Ivy Hill and Misha Gibson have tried twice before to obtain a marriage license in Greenville County, and both times they were denied.
Wednesday, they’ll try again.
They will be among six lesbian, gay, bisexual or transgender couples applying for a license to marry at Greenville County Probate Court at County Square.
A video of the second time Hill and Gibson applied and were denied shows a man and a woman applying ahead of them and the woman reciting Bible verses.
Hill, one of the organizers of the Unity Rally Against Hatred held last weekend, said it is important to remember acceptance comes in stages.
“They were misquoting Bible verses at us,” Hill said in an interview last week. “That mentality is part of our culture on an everyday basis. It’s don’t ask, don’t tell. We’re saying do ask, do tell.”
Friends, family and clergy will accompany the six couples. The event is part of the WE DO Campaign, sponsored by the Campaign for Southern Equality.
It comes two days after the 4th Circuit Court of Appeals ruled that Virginia’s statute banning gay marriage is unconstitutional.
South Carolina is in the 4th Circuit, and two cases are pending from the state now. South Carolina Attorney General Alan Wilson has said he will continue to fight the attempt to overturn South Carolina’s law, saying marriage is between a man and a woman.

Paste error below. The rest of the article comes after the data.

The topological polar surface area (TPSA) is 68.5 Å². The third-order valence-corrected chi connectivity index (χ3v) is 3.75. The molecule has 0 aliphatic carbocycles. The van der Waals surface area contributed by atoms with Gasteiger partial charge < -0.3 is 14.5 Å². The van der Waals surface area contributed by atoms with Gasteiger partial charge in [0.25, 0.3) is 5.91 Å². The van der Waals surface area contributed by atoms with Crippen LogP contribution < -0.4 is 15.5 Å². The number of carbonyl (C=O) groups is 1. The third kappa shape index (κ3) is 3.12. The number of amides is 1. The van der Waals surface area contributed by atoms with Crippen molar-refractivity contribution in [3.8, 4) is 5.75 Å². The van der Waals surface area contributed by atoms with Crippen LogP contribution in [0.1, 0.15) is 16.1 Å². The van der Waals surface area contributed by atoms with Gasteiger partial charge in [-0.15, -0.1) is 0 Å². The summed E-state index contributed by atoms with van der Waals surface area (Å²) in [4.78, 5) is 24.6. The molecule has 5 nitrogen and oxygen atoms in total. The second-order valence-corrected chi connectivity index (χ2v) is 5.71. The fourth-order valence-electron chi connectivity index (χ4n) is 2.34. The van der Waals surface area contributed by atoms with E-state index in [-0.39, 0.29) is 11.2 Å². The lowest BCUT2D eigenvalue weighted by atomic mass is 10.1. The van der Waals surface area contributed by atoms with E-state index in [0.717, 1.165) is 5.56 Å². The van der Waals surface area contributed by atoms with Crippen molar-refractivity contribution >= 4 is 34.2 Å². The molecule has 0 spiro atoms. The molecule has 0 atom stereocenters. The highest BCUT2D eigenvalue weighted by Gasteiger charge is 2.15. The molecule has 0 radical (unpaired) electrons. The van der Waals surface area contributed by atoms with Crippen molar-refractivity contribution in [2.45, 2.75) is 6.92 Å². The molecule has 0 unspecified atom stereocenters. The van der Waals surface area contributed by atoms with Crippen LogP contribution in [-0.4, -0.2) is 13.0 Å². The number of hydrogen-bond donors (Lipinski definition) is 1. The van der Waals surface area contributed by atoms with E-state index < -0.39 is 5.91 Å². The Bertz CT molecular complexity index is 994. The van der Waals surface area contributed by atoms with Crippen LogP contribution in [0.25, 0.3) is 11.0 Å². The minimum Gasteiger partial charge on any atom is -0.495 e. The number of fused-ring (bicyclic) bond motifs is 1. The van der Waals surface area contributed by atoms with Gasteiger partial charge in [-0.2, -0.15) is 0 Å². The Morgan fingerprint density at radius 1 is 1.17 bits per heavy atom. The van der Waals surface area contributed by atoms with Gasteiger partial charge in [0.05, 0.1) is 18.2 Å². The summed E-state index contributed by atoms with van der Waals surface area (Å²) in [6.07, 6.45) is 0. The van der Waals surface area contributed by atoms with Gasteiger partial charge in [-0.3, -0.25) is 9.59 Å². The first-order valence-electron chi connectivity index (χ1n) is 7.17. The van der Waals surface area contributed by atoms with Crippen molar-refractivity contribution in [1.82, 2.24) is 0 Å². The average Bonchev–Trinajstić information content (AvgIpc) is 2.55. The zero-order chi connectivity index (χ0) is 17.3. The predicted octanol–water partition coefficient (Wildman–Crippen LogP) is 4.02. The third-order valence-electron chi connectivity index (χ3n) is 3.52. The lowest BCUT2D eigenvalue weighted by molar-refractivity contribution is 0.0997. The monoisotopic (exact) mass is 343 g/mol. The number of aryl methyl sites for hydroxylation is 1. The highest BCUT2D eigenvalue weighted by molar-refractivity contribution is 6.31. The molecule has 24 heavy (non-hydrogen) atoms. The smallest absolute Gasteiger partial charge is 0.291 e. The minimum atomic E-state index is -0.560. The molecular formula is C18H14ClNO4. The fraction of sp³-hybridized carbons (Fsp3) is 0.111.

North Carolina Attorney General Roy Cooper announced Monday that he wouldn’t defend his state’s gay marriage ban. North Carolina is in the 4th Circuit along with West Virginia.
John Reckenbeil, who is representing the plaintiff in a case filed in Greenville County, said South Carolina’s statute is identical to Virginia’s.
His client is suing for the right to divorce a woman she says was her common law wife.
The other case involves a highway patrol officer and her wife who are suing to have the state recognize their marriage, which was performed in Washington, D.C. Federal courts in Utah, Oklahoma, Virginia, Tennessee, Ohio, Texas and Kentucky have also ruled that bans on same-sex marriage are against the U.S. Constitution.
In a press release, the Campaign for Southern Equality said U.S. Census records show there are 656 same-sex couples in Greenville County and 7,214 in South Carolina. The national group also said a 2013 poll showed 39 percent of South Carolina residents support gay marriage.
“Every day that Amendment One remains on the books it hurts families like the ones who live in Greenville County,” said the Rev. Jasmine Beach-Ferrara, executive director of the Campaign for Southern Equality.
“This law is being challenged in the courts, and these brave couples are standing up because they have a fundamental right to marry and to have their marriage recognized in their home state.”
Hill said in the statement, “We apply for all of the LGBT youth who are looking for the strength to be themselves. We apply, because we believe that everyone’s hearts and minds can change around these issues once they see how human we actually are. But most importantly, we apply because we love each other, and want to spend the rest of our lives together.”